As an engineering leader raising the quality of technical decision making is arguably your most important job after building the team itself. Eight years after I left Etsy I’m still getting new notes from people telling me that, no matter how frustrated they were with me at the time, in subsequent jobs they’ve come to appreciate and desperately miss how well defined the “Etsy Way” of building software was.

Today any team that has been around for more than a minute not only has chosen a unique combination of technologies, they’ve changed their mind about it a couple of times, often in logically inconsistent ways. With so many great technologies out there, and so many of them backed by well funded marketing teams (see: cheap money and marketing), it’s never been harder to keep your stack simple, and logically consistent. Many teams have given up entirely and are leaning into developer empowerment and polyglot infrastructures. We’ve collectively taken on the complexity of targeting multiple stacks, their idiosyncrasies, their need for training, and their upgrade cycles due to raising standards, while we’re simultaneously splitting our resources for managing that complexity by taking on the needed training, upgraded cycles, and idiosyncrasies of these complex polyglot stacks. Not to mention the unique interactions of these technologies, with our previous technology choices, which are still lingering in the stack. The real horror stories these days in infrastructure aren’t the load spikes of days of yore (“getting Slashdotted!”) but those complex interactions: how PHP’s GRPC library interacts with Envoy, how Scala’s JSON library tickles Varnish caching issues, how MySQL’s weird implementation of utf8mb4 is incompatible with storing your data literally anywhere else. There is a reason that tech debt has become the favorite bugbear of teams everywhere.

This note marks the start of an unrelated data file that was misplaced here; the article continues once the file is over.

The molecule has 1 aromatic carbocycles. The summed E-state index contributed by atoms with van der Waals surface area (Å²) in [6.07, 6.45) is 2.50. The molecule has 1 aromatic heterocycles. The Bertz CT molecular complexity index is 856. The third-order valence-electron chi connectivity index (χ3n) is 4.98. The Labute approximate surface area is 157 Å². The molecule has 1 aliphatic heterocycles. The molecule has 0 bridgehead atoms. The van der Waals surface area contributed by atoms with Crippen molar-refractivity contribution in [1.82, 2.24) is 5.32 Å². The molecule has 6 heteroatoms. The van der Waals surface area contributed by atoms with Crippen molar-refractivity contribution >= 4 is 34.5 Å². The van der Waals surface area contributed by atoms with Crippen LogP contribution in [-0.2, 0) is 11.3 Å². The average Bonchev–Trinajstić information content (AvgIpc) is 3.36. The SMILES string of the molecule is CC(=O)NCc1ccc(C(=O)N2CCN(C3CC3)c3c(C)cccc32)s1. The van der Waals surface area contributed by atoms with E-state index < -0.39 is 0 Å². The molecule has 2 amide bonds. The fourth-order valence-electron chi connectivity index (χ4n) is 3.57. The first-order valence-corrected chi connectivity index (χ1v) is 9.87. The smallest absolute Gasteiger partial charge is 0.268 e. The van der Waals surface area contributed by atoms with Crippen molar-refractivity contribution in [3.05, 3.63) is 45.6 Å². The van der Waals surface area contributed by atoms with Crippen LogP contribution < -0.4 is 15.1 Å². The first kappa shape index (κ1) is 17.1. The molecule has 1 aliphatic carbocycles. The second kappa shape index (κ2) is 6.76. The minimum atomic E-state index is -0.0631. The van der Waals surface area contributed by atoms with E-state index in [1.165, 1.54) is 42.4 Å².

Without standardization in your company, without a small number of well known tools in which you’re developing expertise as a team, the hope that you can grow your team logarithmically but see exponential results is a fantasy. That discipline is harder than ever to enforce.

The complexity of large teams and aging code bases

There is so much to say on the topic of large teams and aging code bases, and so much of it has been covered well elsewhere. I want to focus on just the important changes we’ve seen related to the other trends we’re discussing in this post.